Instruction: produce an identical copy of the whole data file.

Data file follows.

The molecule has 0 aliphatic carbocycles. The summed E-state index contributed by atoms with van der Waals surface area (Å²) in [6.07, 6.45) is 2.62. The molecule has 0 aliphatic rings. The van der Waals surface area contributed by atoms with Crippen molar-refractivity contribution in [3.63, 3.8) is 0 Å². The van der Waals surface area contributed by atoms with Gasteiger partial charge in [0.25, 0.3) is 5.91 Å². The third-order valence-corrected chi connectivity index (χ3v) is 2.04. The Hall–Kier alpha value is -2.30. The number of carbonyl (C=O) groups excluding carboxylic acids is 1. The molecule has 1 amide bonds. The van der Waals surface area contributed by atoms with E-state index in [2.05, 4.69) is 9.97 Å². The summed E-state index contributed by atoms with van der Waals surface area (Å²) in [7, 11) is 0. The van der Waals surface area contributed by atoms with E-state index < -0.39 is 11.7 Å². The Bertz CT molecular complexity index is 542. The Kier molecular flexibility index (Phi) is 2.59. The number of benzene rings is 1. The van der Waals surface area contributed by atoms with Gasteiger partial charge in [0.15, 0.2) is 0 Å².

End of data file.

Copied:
The molecule has 0 aliphatic carbocycles. The summed E-state index contributed by atoms with van der Waals surface area (Å²) in [6.07, 6.45) is 2.62. The molecule has 0 aliphatic rings. The van der Waals surface area contributed by atoms with Crippen molar-refractivity contribution in [3.63, 3.8) is 0 Å². The van der Waals surface area contributed by atoms with Gasteiger partial charge in [0.25, 0.3) is 5.91 Å². The third-order valence-corrected chi connectivity index (χ3v) is 2.04. The Hall–Kier alpha value is -2.30. The number of carbonyl (C=O) groups excluding carboxylic acids is 1. The molecule has 1 amide bonds. The van der Waals surface area contributed by atoms with E-state index in [2.05, 4.69) is 9.97 Å². The summed E-state index contributed by atoms with van der Waals surface area (Å²) in [7, 11) is 0. The van der Waals surface area contributed by atoms with E-state index < -0.39 is 11.7 Å². The Bertz CT molecular complexity index is 542. The Kier molecular flexibility index (Phi) is 2.59. The number of benzene rings is 1. The van der Waals surface area contributed by atoms with Gasteiger partial charge in [0.15, 0.2) is 0 Å².